Date: Friday, November 04 @ 10:56:29 GMT
Topic: Technical Notes
E may soon start working in collaboration with the MIAS-Grid, as well as the IRC. MIAS-Grid, where MIAS stands for Medical Images and Signals, is a project which ultimately produces an e-Science workbench for medical image analysis. To demonstrate the utility of the system, a series of use-cases is required and our code might be among these.
Essentially, the Grid might have our registration assessment algorithms re-created. It will then compartmentale the processes and carry out some analysis in a transparent way that has robust, well-understood interfaces (e.g. XML-RPC). Subsequently, these processes can be embedded as workflows within the workbench, which might involve autonomous and powerful computers. Algorithms can easily be exchanged, thus enabling benchmarks (comparisons) to be rapidly conducted. The idea is reminiscent of the principles and rationale behind the Strategy Patten in OO programming.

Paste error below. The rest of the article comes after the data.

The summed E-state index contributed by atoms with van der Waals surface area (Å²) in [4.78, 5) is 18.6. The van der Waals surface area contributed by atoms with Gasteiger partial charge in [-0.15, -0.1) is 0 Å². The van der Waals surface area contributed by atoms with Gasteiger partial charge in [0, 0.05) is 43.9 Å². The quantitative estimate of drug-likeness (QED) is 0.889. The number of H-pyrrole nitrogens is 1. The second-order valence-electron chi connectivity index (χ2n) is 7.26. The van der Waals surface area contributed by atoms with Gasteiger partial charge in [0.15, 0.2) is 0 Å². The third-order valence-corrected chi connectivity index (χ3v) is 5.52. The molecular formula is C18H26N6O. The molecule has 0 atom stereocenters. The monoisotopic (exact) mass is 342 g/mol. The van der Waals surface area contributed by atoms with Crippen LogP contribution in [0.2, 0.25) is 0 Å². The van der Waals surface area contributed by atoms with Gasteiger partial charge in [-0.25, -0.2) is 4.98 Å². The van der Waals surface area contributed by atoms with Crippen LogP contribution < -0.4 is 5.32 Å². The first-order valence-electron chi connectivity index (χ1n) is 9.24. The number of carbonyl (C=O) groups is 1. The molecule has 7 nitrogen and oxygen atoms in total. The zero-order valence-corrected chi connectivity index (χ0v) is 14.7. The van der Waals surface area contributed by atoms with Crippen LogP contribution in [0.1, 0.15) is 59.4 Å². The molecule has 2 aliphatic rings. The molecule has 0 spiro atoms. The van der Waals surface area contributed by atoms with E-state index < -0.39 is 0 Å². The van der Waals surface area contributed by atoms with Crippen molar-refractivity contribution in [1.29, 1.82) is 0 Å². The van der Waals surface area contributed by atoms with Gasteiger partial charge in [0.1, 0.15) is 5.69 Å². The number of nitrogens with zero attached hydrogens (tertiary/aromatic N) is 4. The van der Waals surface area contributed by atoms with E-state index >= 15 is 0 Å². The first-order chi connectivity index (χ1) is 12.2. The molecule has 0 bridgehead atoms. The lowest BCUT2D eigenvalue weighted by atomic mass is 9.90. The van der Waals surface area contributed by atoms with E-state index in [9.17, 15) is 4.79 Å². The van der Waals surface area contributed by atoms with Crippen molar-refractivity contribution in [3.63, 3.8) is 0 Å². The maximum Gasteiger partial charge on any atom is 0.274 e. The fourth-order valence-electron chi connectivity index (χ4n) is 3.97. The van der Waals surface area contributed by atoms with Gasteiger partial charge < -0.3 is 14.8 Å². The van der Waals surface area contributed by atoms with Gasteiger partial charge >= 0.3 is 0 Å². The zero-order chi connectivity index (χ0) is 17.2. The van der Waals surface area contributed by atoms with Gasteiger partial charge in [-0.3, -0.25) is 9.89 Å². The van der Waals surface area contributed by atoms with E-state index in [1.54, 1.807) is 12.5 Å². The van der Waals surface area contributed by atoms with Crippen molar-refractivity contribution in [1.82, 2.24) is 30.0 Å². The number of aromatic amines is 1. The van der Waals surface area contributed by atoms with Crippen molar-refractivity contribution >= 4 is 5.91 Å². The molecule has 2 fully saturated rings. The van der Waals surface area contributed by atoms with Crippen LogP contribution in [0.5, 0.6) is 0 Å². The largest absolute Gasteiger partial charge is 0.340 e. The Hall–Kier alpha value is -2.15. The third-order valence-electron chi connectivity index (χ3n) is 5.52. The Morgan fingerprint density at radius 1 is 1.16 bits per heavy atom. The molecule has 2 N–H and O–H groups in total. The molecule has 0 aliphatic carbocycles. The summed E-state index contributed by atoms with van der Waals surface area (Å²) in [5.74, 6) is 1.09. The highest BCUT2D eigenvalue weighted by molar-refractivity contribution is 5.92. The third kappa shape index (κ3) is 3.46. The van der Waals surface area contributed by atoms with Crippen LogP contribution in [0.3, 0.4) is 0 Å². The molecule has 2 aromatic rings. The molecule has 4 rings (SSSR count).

Image registration assessment: the benchmark architecture
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We are not too certain about the future of this initiative and, in particular, some of the technicalities. Yet, we would feel privileged to have an opportunity to work on such modern computing architectures. Our particular set of binaries can directly benefit from parallel workflows. In short, here is the framework that can be envisioned already:
To add some context, registration is evaluated through the construction of appearance models. All in all, the process in question need not be serial and it can be handled merely (not entirely) in parallel. We can further refine speeds by treating sub-sets of data (chunks) and then aggregating the results, if needed.
- We are given a set of N images
- We have M such image sets
- We need to build a model for each set among these M sets. That can definitely be done in parallel and there is no apparent dependency
- We now proceed to evaluating M models and again there are no dependencies among the evaluation processes
This would be similar to things we have done in the past, such as deploying banaries in computer clusters, invoking them via SSH, and collecting the output later. At extremity we used 30 units overnight to produce some urgently needed results.
This article comes from MARS - Models of Appearance, Registration and Segmentation
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